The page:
On the other extreme, there have been many brilliant people who fail at leadership because they are aloof or have poorly developed social skills.
If you have a reasonably strong mind, that is sufficient to do well as a leader.

It is much more important to focus on developing Emotional Intelligence than it is to obtain a PhD.

Myth 2 – You need to be perfect

The best leaders recognize that they are fallible human beings. They work hard to develop and maintain a culture where people who work for them have high respect, but beyond that they do not lose sleep trying to be perfect.

When they make a mistake, they admit it and ask for forgiveness. This behavior endears them to their employees.

The opposite is true for poor leaders. They are bundles of nerves because they have not built a culture of trust, and employees are like coiled snakes just waiting for some kind of mistake so they can strike.

Poor leaders worry about “spinning” every statement just right so people will not nail them to the wall. Great leaders are able to relax and be authentic.

Myth 3 – You need to look the part

One of the best leaders I know you would not be able to pick out from how he dresses. On most days he is indistinguishable from the people who work for him. Oh sure, if there is a customer visit or a Board meeting, he will put on a jacket and tie, but he would rather be in jeans and a checkered shirt.

On the flip side, I recall one leader who was always dressed to the nines. He wore cufflinks and always had a silk kerchief in his jacket pocket. He did not connect well with his direct reports or others in the organization because he appeared to be (and was) aloof.

Myth 4 – You need to be a work-a-holic

Great leaders do work hard, of course, but they also value balance for themselves and for the people who work for them. These leaders put a high value on family relationships and also get to know the family members of people who work for them.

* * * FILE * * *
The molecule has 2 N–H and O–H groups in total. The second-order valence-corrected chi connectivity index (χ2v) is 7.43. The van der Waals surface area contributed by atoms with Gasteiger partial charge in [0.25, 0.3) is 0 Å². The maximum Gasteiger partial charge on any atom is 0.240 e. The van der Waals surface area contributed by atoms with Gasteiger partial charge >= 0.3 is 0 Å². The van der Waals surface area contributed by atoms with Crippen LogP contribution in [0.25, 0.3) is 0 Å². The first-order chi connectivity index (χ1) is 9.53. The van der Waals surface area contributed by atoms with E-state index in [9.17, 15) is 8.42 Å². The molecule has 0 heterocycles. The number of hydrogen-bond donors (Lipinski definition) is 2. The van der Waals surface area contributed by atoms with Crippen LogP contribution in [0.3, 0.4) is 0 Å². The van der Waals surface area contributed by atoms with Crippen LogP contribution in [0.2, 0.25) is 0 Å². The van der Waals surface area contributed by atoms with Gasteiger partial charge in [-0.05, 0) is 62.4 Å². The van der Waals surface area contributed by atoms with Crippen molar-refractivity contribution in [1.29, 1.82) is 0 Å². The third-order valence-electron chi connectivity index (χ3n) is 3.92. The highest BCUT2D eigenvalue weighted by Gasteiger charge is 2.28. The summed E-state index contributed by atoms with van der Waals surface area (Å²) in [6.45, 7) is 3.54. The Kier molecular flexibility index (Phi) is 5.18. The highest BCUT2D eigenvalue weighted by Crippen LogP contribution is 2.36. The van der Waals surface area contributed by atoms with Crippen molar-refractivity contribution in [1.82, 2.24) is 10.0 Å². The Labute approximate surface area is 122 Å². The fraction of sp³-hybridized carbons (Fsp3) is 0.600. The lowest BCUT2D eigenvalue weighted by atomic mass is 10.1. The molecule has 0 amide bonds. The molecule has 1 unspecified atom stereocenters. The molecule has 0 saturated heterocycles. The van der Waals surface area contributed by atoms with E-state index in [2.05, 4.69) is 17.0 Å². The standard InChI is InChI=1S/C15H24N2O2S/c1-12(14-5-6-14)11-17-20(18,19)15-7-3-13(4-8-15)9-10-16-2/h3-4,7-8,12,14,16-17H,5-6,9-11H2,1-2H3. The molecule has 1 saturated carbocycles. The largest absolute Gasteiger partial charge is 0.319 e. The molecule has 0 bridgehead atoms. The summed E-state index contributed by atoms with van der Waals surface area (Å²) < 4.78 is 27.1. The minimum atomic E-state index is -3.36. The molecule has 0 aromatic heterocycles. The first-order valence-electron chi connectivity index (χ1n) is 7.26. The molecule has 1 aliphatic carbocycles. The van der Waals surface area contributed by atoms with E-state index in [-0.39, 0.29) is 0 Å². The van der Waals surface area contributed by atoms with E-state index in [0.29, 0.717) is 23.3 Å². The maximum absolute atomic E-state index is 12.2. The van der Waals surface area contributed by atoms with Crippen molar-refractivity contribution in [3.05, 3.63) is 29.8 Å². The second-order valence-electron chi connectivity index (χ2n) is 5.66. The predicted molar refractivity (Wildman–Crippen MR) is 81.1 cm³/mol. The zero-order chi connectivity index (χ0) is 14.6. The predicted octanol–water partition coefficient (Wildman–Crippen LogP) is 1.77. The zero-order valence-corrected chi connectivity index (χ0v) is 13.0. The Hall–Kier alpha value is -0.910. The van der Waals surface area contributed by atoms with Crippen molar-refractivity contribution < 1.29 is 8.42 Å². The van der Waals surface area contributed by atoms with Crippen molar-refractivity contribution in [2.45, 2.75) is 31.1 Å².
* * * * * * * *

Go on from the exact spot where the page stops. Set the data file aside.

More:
Myth 5 – You need a big ego

In his book, “Good to Great,” Jim Collins reported that the best leaders have two common characteristics. They are passionate people about what they are trying to accomplish, and they are humble. They are more like the “plow horse” instead of the “show horse.”

Now let’s take a look at some truths about being a good leader. Of course, many of the truths can be the opposite of the myths, but there are some other conditions as well.

Truth 1 – You must operate from a strong set of values

Leaders need to articulate a set of values for the organization and model them all of the time. If there is even a sniff of hypocrisy in terms of walking the talk on values, it will derail this person from being a successful leader.

Beyond that, the leader needs to preach why these particular values are important for the enterprise and insist that all people in the group model the values at all times.

Groups that report to a leader with weak or nebulous values often fall victim to unethical behaviors that pretty much guarantee failure.

Truth 2 – You must have high Emotional Intelligence

Emotional Intelligence allows the leader to understand how others see her with accuracy. Leaders with low Emotional Intelligence usually have blind spots and make incorrect assumptions about how they are coming across.

Further, leaders with high Emotional Intelligence rarely shoot from the hip. They take the time to understand situations well before reacting out of emotions. They also have the ability to read others well, so they make wise decisions on how to handle delicate or emotionally charged conversations.

Unlike raw intelligence (IQ) and leadership style, Emotional Intelligence is actually rather easy to learn. My favorite book on the topic is “Emotional Intelligence 2.0” by Bradberry and Greaves. The skills are easily understood, and the more you practice, the higher your Emotional Intelligence will become.

Truth 3 – You must operate with integrity at all times

Leaders are always under a microscope. They cannot hide their actions or even their intentions. People in the organization will find ways to test the level of integrity until they are convinced the leader can pass the test routinely.

Integrity also means treating people the right way for the right reason. It does not mean treating everyone the same way, because individuals have different needs. It does mean being fair and keeping each employee’s best interest at heart.

Truth 4 – You must communicate with precision

Every written and spoken word is subject to scrutiny and must pass the test for being congruent with the values and goals of the organization. It does not matter if you are texting an opinion or explaining a new policy in a Town Hall Meeting, the ability to communicate exactly what you mean is crucial.

Likewise the ability to listen to people deeply and grasp the full intention is essential.